Credit Score Scale

How does your credit score affect you?

Part 2
This is the second article on a series on Credit Score. Click here for Part 1

A few weeks ago, we had an article regarding credit score, and how it’s determined. To reiterate, credit score is an extremely important aspect of your financial health, especially here in Canada, where so much depends on your credit score. This week, we’ll be discussing the real-world effects of credit score: how exactly is your life affected by that simple little number? Before we get started, if you haven’t read part one of credit score, or would like a refresher on how your credit score is determined, you can take a look at the article here.

Credit scores can come in a very wide range, and it’s determined by 2 major credit institutions: Equifax and Transunion. These 2 companies collect a LOT of information on you from a variety of sources in order to determine your credit score. It can range anywhere from 0 to 850 or 900, depending on which credit institution we’re talking about. So, how does your credit score affect you? For the purposes of this article, let’s go with Equifax to explain that.

0 – 499

You either have no credit score, or your credit score has been hit very hard in the past, perhaps by a bankruptcy or some sort of fraud. With a credit score in this range it will essentially be impossible for you to obtain any kind of loan. Landlords will probably turn you down because they often do credit checks on prospective tenants, and you might even have trouble opening up a phone account.  You should talk to someone who can help you with your finances or credit right way

500 – 549

You’re still considered a high-risk customer, which makes the interest rates offered to you a bit higher than average credit-rating clients. The additional increase on the rate can be anywhere from 3% to 10%! In addition, you may be asked to provide security such as when you want to apply for credit cards. This means that banks may ask you to keep $1,000 in an account as security before letting you have a credit card.  This sort of credit score is often caused by repeated late payments, and poor awareness of credit management. A reputable financial professional may be able to help you get on track.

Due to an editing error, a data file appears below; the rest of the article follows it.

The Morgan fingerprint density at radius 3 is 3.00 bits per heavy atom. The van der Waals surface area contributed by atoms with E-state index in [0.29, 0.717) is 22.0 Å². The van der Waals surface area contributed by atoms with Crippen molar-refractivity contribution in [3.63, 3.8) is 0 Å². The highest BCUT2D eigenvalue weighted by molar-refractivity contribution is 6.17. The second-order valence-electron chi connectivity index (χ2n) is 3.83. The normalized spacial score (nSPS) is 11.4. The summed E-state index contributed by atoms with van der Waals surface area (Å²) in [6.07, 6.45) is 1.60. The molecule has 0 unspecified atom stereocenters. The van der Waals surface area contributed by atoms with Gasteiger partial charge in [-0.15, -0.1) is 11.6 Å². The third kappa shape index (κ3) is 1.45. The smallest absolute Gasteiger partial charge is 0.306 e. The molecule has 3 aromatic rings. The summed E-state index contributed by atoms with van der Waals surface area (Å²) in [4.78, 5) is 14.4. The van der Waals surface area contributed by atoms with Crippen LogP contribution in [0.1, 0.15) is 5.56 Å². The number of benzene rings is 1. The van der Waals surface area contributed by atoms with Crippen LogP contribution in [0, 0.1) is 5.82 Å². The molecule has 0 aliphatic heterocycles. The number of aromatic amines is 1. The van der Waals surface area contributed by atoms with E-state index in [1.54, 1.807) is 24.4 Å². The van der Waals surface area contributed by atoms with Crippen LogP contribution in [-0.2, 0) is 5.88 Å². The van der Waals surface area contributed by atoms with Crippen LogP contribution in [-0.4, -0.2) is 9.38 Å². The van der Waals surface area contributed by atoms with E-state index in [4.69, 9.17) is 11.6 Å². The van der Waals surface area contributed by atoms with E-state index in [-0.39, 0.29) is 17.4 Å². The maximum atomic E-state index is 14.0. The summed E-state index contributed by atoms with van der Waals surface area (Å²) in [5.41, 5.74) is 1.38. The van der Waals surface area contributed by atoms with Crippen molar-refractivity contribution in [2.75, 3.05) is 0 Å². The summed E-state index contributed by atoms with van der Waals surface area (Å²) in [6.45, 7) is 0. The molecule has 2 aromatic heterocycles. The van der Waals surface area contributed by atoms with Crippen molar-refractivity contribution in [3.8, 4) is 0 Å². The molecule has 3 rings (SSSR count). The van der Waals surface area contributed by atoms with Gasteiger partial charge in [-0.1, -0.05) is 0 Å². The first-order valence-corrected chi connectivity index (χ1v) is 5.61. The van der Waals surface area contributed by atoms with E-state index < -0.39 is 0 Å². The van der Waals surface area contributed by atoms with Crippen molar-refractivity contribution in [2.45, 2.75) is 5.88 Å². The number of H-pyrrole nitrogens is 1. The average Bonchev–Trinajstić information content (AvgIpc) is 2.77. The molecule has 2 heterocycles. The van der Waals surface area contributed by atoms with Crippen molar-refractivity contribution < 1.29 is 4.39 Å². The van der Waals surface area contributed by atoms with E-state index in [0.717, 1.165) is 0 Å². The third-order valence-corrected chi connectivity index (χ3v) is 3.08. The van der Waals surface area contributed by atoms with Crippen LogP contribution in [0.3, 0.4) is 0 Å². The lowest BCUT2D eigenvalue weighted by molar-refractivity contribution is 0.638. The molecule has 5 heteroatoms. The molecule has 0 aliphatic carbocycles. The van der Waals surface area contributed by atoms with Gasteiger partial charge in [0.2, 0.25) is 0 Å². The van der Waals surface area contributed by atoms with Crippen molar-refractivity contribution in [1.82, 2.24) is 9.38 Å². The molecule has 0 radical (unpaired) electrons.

650 – 749

Your credit score is around the average. Which is actually pretty good! Your credit score should not cause you too many problems when it comes to obtaining loans or other forms of credit. Whatever it is that you’ve been doing, keep doing it! The only thing you’ll have to watch out for is to avoid developing bad habits, and soon, you’ll be at the next phase!

750 and above

This is an excellent credit score; Congratulations, your credit score rocks! Any number above 750 is considered an excellent credit score, allowing you easy access to credit and categorizing you as a prime customer. Lenders will be happy to loan you money and you can actually use this to your advantage by negotiating with lenders for better rates! You’ve got (your credit score) made!

How your credit score affects you

Credit Score Table

One last bit of advice is that when it comes to obtaining loans and credit, credit scores are an important factor, but they’re not the only factor. In addition to credit score, banks and other lenders may look at other qualifications such as your income and your assets. To get the best idea of your overall financial health, it makes a lot of sense to talk to a financial advisor who can offer a holistic analysis of your situation.

Finally, to see a real example of how credit scores can affect your interest rate, take a look at our handy interest rate estimator, where you can adjust the credit score range and loan amount to see how having a high credit rating can potentially save you quite a bit of money!

FlexFi Inc. is not a financial advisory firm.
This article is for informational purposes only and is not a substitute for individualized professional advice.

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